When we first started working on this in 1999, there was really only a handful of countries around the world that even had access to information laws, Canada included. Over the course of the next two decades, we now see over a hundred countries, about 115, 120, that have a right to information, but we’ve always understood that the value of the law is really in its implementation and its use. The Carter Center, while we’ve worked in probably 40 countries supporting the passage of good legislation, that was really only the first step. We developed this implementation assessment tool as an input for those governments who have laws to say, “Is it actually being implemented to its fullest extent? What is the quality of its implementation?”
And so the tool itself has developed over the course of a number of years with a lot of piloting. It’s not as easy as it sounds. I always like to joke that I’m a lawyer and I took this on as a social scientist, so to speak, only because I had no idea what I was getting myself into and people much smarter than me never would’ve tried it. But the tool itself has 60 indicators, and it is done at an agency level because we understand that governments don’t succeed or fail in implementing a right to information law. It’s really done by agencies. We wanted to make sure that we were getting more granular and looking at how they were doing in terms of did they put the structures in place–we call it the plumbing–in order to make the law work?
We look at anything from, “Is there the political commitment from the leadership? Do they have meetings about the right information and its implementation? Do they monitor how it’s going? Is there an information officer, for example, that is dedicated to supporting people in seeking information? Are there policies and procedures around receiving and responding to requests as well as with record management?” We really look at a number of the pieces of the law and try and break it down into how would one implement it in order for it to be meaningful and effective.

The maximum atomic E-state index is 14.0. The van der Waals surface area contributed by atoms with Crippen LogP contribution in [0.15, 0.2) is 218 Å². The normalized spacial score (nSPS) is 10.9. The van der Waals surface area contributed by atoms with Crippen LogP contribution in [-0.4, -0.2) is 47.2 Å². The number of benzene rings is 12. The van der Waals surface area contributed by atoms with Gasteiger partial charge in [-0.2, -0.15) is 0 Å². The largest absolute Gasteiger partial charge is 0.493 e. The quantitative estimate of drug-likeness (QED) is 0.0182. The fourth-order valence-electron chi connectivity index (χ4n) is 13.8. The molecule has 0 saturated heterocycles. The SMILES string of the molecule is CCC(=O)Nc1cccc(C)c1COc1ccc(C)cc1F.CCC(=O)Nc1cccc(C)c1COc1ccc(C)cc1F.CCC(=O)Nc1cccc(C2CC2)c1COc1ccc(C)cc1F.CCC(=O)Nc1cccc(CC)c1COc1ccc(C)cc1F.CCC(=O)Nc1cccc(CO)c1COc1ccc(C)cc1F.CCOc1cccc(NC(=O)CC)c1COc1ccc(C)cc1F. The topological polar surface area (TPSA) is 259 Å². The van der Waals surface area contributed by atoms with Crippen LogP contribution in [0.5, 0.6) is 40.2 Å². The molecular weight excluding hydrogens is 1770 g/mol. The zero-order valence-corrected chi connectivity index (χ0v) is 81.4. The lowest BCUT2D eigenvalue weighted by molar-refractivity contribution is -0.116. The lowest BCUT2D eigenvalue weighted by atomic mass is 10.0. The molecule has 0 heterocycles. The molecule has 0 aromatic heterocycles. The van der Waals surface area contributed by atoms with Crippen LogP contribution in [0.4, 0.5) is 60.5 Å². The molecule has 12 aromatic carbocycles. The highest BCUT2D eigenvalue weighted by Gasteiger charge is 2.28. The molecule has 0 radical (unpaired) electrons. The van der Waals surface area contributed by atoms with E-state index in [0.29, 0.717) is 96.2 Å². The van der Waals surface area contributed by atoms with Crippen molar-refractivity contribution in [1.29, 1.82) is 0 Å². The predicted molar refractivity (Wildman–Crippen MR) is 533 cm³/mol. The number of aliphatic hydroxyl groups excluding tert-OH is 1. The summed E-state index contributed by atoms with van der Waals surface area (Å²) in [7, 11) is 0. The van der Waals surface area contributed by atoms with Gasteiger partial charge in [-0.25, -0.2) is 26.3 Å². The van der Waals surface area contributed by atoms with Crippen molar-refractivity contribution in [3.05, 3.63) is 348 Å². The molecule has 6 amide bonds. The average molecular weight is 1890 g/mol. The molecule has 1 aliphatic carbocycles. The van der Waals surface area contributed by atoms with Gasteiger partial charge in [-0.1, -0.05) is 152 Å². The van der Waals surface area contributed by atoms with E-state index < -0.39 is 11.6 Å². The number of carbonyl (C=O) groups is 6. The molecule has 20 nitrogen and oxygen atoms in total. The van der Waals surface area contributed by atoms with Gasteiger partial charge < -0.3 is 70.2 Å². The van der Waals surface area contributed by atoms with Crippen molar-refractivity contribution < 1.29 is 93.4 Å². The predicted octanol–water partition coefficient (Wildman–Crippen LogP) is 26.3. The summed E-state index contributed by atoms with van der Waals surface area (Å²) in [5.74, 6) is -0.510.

I wanted to ask you now more specifically how did you come to work on issues related to gender and access to information? How did that come about?
Looking back, it seems like the most obvious thing, but at the time when we were working on the right to information and we decided to hold an international conference with President Carter leading it to look at the political economy of this issue, why were some countries passing laws? Why were others not? What was the benefit of the laws? What were the impacts? We had this big conference that culminated with a series of recommendations, but we understood that context matters so we decided to go beyond just this international conference where we had brought people from all over the world and do one in Latin America and the Americas and then another one in Africa so that we could really look more contextually at what was working and what wasn’t.